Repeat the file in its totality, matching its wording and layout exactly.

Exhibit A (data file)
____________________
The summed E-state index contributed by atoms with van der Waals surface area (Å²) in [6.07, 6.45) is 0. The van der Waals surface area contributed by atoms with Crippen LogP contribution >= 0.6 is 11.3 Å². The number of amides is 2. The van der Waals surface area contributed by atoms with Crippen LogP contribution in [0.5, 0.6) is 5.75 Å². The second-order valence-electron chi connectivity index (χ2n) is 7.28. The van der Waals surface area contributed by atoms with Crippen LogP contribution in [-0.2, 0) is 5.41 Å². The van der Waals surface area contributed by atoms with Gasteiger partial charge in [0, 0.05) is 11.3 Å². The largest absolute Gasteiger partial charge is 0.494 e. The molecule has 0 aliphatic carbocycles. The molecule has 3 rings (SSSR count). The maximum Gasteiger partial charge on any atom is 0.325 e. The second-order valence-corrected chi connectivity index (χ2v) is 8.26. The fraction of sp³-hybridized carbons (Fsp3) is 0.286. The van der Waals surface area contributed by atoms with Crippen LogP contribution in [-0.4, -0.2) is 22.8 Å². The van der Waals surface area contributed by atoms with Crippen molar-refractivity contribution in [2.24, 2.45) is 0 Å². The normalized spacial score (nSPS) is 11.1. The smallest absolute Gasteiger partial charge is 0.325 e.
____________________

The summed E-state index contributed by atoms with van der Waals surface area (Å²) in [6.07, 6.45) is 0. The van der Waals surface area contributed by atoms with Crippen LogP contribution >= 0.6 is 11.3 Å². The number of amides is 2. The van der Waals surface area contributed by atoms with Crippen LogP contribution in [0.5, 0.6) is 5.75 Å². The second-order valence-electron chi connectivity index (χ2n) is 7.28. The van der Waals surface area contributed by atoms with Crippen LogP contribution in [-0.2, 0) is 5.41 Å². The van der Waals surface area contributed by atoms with Gasteiger partial charge in [0, 0.05) is 11.3 Å². The largest absolute Gasteiger partial charge is 0.494 e. The molecule has 0 aliphatic carbocycles. The molecule has 3 rings (SSSR count). The maximum Gasteiger partial charge on any atom is 0.325 e. The second-order valence-corrected chi connectivity index (χ2v) is 8.26. The fraction of sp³-hybridized carbons (Fsp3) is 0.286. The van der Waals surface area contributed by atoms with Crippen LogP contribution in [-0.4, -0.2) is 22.8 Å². The van der Waals surface area contributed by atoms with Crippen molar-refractivity contribution in [2.24, 2.45) is 0 Å². The normalized spacial score (nSPS) is 11.1. The smallest absolute Gasteiger partial charge is 0.325 e.